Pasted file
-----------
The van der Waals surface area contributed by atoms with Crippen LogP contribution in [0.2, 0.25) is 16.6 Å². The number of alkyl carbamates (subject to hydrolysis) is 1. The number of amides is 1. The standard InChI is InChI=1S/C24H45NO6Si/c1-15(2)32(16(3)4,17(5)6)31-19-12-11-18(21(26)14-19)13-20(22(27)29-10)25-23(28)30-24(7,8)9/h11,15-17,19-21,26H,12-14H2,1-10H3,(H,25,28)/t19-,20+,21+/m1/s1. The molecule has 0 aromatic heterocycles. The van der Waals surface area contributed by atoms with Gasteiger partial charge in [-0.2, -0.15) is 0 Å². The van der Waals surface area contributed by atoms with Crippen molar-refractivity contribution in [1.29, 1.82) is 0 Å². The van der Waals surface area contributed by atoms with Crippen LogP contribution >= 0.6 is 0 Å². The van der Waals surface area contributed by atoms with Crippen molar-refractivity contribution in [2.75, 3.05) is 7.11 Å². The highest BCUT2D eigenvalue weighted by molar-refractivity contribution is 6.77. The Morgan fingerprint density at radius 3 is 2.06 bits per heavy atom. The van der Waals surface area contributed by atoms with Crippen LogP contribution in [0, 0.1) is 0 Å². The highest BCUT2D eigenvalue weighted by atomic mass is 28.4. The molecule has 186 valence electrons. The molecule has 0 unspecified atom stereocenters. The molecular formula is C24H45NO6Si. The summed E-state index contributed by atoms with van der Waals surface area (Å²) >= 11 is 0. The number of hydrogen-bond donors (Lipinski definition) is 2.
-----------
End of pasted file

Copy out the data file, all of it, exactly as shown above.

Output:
The van der Waals surface area contributed by atoms with Crippen LogP contribution in [0.2, 0.25) is 16.6 Å². The number of alkyl carbamates (subject to hydrolysis) is 1. The number of amides is 1. The standard InChI is InChI=1S/C24H45NO6Si/c1-15(2)32(16(3)4,17(5)6)31-19-12-11-18(21(26)14-19)13-20(22(27)29-10)25-23(28)30-24(7,8)9/h11,15-17,19-21,26H,12-14H2,1-10H3,(H,25,28)/t19-,20+,21+/m1/s1. The molecule has 0 aromatic heterocycles. The van der Waals surface area contributed by atoms with Gasteiger partial charge in [-0.2, -0.15) is 0 Å². The van der Waals surface area contributed by atoms with Crippen molar-refractivity contribution in [1.29, 1.82) is 0 Å². The van der Waals surface area contributed by atoms with Crippen LogP contribution >= 0.6 is 0 Å². The van der Waals surface area contributed by atoms with Crippen molar-refractivity contribution in [2.75, 3.05) is 7.11 Å². The highest BCUT2D eigenvalue weighted by molar-refractivity contribution is 6.77. The Morgan fingerprint density at radius 3 is 2.06 bits per heavy atom. The van der Waals surface area contributed by atoms with Crippen LogP contribution in [0, 0.1) is 0 Å². The highest BCUT2D eigenvalue weighted by atomic mass is 28.4. The molecule has 186 valence electrons. The molecule has 0 unspecified atom stereocenters. The molecular formula is C24H45NO6Si. The summed E-state index contributed by atoms with van der Waals surface area (Å²) >= 11 is 0. The number of hydrogen-bond donors (Lipinski definition) is 2.